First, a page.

Sunday, January 27, 2013
Book Review: The Knights of Derbyshire by Marsha Altman
The Knights of Derbyshire
by Marsha Altman
Genre: Historical Fiction / Austenesque / Pride and Prejudice Sequel
Ages: 14 and up
This is the fifth novel in the Darcys and the Bingleys series, following The Darcys and the Bingleys, The Plight of the Darcy Brothers, Mr. Darcy's Great Escape and The Ballad of Gregoire Darcy. You can also read my review of the short story collection she edited, The Road to Pemberley.
Note: I received a copy of this book from the author in exchange for a fair and honest review. At least, I assume it was from her because it just showed up on my doorstep signed and made my day much more delightful.
Twenty years have passed since Mr. Darcy married Elizabeth Bennet, and their family has grown. All of the Bennet sisters are married, and their children are on the threshold of adulthood and ready for entrance to proper society. War in Europe is over, and it seems that England, and our beloved families, are at peace.
But trouble lurks on the horizon. A popular revolt is brewing in Derbyshire, lead by a deluded radical. The very safety of Pemberley and Chatton House are threatened when a family member goes missing, and Mr. Darcy and Mr. Bingley, with the help of relatives and friends, must attempt a dangerous rescue while the wolves close in around them.
In Altman's fifth installment of "The Darcys and The Bingleys," she continues Jane Austen's Pride and Prejudice not just through romance and foibles but political intrigue, action, and the occasional brutality required of life in Georgian England.
Honestly, how much time can a girl spend gushing over one series? Apparently never enough, because I have nothing but good things to say about the fifth installment in the Darcys and the Bingleys series by Marsha Altman.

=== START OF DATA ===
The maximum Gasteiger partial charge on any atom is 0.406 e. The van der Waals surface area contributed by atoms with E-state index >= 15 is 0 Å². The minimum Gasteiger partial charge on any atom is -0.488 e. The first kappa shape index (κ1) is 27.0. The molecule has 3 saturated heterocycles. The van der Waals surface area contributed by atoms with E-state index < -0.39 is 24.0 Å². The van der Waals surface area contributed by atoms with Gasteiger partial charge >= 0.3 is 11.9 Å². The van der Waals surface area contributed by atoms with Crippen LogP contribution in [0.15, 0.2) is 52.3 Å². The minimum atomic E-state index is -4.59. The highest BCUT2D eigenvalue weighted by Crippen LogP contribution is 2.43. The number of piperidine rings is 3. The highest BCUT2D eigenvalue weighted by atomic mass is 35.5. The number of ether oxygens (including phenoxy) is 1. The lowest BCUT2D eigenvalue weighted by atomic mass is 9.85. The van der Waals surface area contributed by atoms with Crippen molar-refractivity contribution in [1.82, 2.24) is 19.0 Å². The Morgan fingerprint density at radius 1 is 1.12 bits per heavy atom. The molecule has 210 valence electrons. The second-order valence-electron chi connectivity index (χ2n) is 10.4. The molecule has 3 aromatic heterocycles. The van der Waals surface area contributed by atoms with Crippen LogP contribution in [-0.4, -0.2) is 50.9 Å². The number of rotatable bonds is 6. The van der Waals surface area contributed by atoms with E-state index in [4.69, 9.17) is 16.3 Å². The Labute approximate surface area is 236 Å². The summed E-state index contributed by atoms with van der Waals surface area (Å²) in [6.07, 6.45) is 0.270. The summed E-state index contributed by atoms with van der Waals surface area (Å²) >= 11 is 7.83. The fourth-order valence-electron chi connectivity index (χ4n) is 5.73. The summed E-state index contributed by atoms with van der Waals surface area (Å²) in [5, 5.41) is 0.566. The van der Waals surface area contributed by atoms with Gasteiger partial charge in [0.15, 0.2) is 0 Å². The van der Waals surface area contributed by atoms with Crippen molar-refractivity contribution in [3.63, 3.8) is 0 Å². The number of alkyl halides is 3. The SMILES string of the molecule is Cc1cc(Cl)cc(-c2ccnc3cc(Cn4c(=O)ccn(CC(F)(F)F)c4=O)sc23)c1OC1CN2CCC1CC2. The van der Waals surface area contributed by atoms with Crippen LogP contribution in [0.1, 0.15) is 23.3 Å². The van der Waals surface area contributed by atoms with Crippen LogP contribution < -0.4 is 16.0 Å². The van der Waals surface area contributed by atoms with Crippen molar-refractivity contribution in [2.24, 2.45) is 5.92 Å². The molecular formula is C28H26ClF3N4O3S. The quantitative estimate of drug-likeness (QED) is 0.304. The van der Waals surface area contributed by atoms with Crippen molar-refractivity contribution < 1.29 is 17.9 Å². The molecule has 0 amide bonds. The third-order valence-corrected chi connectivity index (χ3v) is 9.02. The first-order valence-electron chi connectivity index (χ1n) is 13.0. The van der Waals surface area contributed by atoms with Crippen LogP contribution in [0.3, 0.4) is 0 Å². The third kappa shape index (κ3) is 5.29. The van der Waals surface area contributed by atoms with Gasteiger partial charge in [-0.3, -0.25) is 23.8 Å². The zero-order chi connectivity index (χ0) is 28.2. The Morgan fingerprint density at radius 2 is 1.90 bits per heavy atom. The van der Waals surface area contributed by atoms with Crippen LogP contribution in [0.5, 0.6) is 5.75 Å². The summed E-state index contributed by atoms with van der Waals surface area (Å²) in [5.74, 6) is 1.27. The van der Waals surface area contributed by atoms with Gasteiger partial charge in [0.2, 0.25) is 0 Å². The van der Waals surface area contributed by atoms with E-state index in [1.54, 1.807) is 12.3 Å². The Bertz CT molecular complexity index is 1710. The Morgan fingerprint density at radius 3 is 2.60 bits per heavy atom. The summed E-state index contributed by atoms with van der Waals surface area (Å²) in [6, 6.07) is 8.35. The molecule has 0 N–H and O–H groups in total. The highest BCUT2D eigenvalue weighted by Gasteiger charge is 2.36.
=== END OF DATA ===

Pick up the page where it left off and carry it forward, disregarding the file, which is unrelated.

This one starts off a little slower than some, with hints and foreshadowing before bursting into action. And what action! Dastardly deeds, heroic rescues and a mysterious wolf roaming Derbyshire are just a few of the things that threaten to give Mr. Darcy more gray hairs.
This story is focused for the most part on the young George Wickham, Geoffrey Darcy and Georgiana Bingley. They're practically adults now, and each have grown into distinctly different and fascinating individuals. George is as serious as his parents were wild, Geoffrey is almost scarily like his father, except perhaps a little more wisdom when it comes to understanding people. Then again, he still has that Darcy problem when it comes to talking to girls...but he also write a great letter. Georgiana Bingley is...Georgie. There really isn't much else you can say about her, save that she is truly magnificent. I will leave it to you to discover how.
I fall in love every time I open one of these books, whether it is for the first time, or, with the early books in the series, for the tenth time. I can't recommend the Darcys and the Bingleys series highly enough.
Rating System: Profanity, Sexuality and Violence
1 (mild) through 10 (extreme).
I rate it a 5.10 for some mid-level insults and a couple uses of an alternative spelling of the f-word.
I give it a 2.10 for some mild hints.
I rate it a 6.10 for fighting and death, as well as multiple bloody injuries.